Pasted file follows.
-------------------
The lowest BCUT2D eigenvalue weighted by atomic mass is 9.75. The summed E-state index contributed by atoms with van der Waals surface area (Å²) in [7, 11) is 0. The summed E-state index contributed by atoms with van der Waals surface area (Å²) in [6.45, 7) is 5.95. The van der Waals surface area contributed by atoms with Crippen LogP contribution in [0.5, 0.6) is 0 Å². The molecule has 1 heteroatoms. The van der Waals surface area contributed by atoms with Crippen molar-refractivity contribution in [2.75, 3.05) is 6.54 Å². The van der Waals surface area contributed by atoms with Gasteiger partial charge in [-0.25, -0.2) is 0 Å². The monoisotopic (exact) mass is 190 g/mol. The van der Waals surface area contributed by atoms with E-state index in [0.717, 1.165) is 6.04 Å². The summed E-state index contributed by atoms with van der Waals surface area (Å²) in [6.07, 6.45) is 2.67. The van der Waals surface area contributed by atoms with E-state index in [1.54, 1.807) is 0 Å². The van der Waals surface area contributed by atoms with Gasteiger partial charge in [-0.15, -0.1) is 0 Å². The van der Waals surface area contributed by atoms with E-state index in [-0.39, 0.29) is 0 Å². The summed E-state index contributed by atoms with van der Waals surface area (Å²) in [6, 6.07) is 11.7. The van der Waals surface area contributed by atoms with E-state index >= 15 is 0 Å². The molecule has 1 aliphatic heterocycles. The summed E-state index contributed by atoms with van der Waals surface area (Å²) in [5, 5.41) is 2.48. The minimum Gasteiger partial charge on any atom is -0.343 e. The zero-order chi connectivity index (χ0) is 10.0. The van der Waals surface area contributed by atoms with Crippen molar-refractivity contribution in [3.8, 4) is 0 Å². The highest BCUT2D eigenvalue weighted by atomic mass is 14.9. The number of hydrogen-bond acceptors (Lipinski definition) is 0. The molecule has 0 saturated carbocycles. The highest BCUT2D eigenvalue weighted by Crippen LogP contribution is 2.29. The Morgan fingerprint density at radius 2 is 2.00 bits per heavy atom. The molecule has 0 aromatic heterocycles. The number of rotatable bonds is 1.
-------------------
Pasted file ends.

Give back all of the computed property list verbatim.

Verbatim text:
The lowest BCUT2D eigenvalue weighted by atomic mass is 9.75. The summed E-state index contributed by atoms with van der Waals surface area (Å²) in [7, 11) is 0. The summed E-state index contributed by atoms with van der Waals surface area (Å²) in [6.45, 7) is 5.95. The van der Waals surface area contributed by atoms with Crippen LogP contribution in [0.5, 0.6) is 0 Å². The molecule has 1 heteroatoms. The van der Waals surface area contributed by atoms with Crippen molar-refractivity contribution in [2.75, 3.05) is 6.54 Å². The van der Waals surface area contributed by atoms with Gasteiger partial charge in [-0.25, -0.2) is 0 Å². The monoisotopic (exact) mass is 190 g/mol. The van der Waals surface area contributed by atoms with E-state index in [0.717, 1.165) is 6.04 Å². The summed E-state index contributed by atoms with van der Waals surface area (Å²) in [6.07, 6.45) is 2.67. The van der Waals surface area contributed by atoms with E-state index in [1.54, 1.807) is 0 Å². The van der Waals surface area contributed by atoms with Gasteiger partial charge in [-0.15, -0.1) is 0 Å². The van der Waals surface area contributed by atoms with E-state index in [-0.39, 0.29) is 0 Å². The summed E-state index contributed by atoms with van der Waals surface area (Å²) in [6, 6.07) is 11.7. The van der Waals surface area contributed by atoms with E-state index >= 15 is 0 Å². The molecule has 1 aliphatic heterocycles. The summed E-state index contributed by atoms with van der Waals surface area (Å²) in [5, 5.41) is 2.48. The minimum Gasteiger partial charge on any atom is -0.343 e. The zero-order chi connectivity index (χ0) is 10.0. The van der Waals surface area contributed by atoms with Crippen molar-refractivity contribution in [3.8, 4) is 0 Å². The highest BCUT2D eigenvalue weighted by atomic mass is 14.9. The number of hydrogen-bond acceptors (Lipinski definition) is 0. The molecule has 0 saturated carbocycles. The highest BCUT2D eigenvalue weighted by Crippen LogP contribution is 2.29. The Morgan fingerprint density at radius 2 is 2.00 bits per heavy atom. The molecule has 0 aromatic heterocycles. The number of rotatable bonds is 1.